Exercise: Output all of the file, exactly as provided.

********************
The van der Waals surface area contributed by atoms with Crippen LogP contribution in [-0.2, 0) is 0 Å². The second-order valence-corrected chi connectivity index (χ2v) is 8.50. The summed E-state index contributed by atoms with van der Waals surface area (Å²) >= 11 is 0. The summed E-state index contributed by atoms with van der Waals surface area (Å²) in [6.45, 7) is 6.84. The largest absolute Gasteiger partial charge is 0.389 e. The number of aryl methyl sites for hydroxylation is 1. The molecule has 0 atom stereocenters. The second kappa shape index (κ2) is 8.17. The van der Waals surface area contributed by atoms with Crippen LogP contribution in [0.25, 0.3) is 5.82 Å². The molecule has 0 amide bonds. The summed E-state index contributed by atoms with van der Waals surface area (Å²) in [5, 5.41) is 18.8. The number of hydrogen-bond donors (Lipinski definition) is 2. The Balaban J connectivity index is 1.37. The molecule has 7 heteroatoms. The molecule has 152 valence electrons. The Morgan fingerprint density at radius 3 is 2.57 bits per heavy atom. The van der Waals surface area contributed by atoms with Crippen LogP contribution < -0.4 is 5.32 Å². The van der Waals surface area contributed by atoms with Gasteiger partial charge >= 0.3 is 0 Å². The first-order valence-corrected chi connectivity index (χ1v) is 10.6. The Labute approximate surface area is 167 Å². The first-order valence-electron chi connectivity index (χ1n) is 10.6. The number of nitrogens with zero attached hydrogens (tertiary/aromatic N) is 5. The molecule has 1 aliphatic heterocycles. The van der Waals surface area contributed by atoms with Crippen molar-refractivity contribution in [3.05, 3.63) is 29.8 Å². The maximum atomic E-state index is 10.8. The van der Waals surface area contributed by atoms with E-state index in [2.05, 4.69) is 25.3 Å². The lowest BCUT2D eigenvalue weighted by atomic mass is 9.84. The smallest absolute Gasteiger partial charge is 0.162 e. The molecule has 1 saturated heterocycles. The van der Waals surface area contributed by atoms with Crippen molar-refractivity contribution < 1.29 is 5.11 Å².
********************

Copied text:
The van der Waals surface area contributed by atoms with Crippen LogP contribution in [-0.2, 0) is 0 Å². The second-order valence-corrected chi connectivity index (χ2v) is 8.50. The summed E-state index contributed by atoms with van der Waals surface area (Å²) >= 11 is 0. The summed E-state index contributed by atoms with van der Waals surface area (Å²) in [6.45, 7) is 6.84. The largest absolute Gasteiger partial charge is 0.389 e. The number of aryl methyl sites for hydroxylation is 1. The molecule has 0 atom stereocenters. The second kappa shape index (κ2) is 8.17. The van der Waals surface area contributed by atoms with Crippen LogP contribution in [0.25, 0.3) is 5.82 Å². The molecule has 0 amide bonds. The summed E-state index contributed by atoms with van der Waals surface area (Å²) in [5, 5.41) is 18.8. The number of hydrogen-bond donors (Lipinski definition) is 2. The Balaban J connectivity index is 1.37. The molecule has 7 heteroatoms. The molecule has 152 valence electrons. The Morgan fingerprint density at radius 3 is 2.57 bits per heavy atom. The van der Waals surface area contributed by atoms with Crippen LogP contribution < -0.4 is 5.32 Å². The van der Waals surface area contributed by atoms with Gasteiger partial charge >= 0.3 is 0 Å². The first-order valence-corrected chi connectivity index (χ1v) is 10.6. The Labute approximate surface area is 167 Å². The first-order valence-electron chi connectivity index (χ1n) is 10.6. The number of nitrogens with zero attached hydrogens (tertiary/aromatic N) is 5. The molecule has 1 aliphatic heterocycles. The van der Waals surface area contributed by atoms with Crippen molar-refractivity contribution in [3.05, 3.63) is 29.8 Å². The maximum atomic E-state index is 10.8. The van der Waals surface area contributed by atoms with E-state index in [2.05, 4.69) is 25.3 Å². The lowest BCUT2D eigenvalue weighted by atomic mass is 9.84. The smallest absolute Gasteiger partial charge is 0.162 e. The molecule has 1 saturated heterocycles. The van der Waals surface area contributed by atoms with Crippen molar-refractivity contribution < 1.29 is 5.11 Å².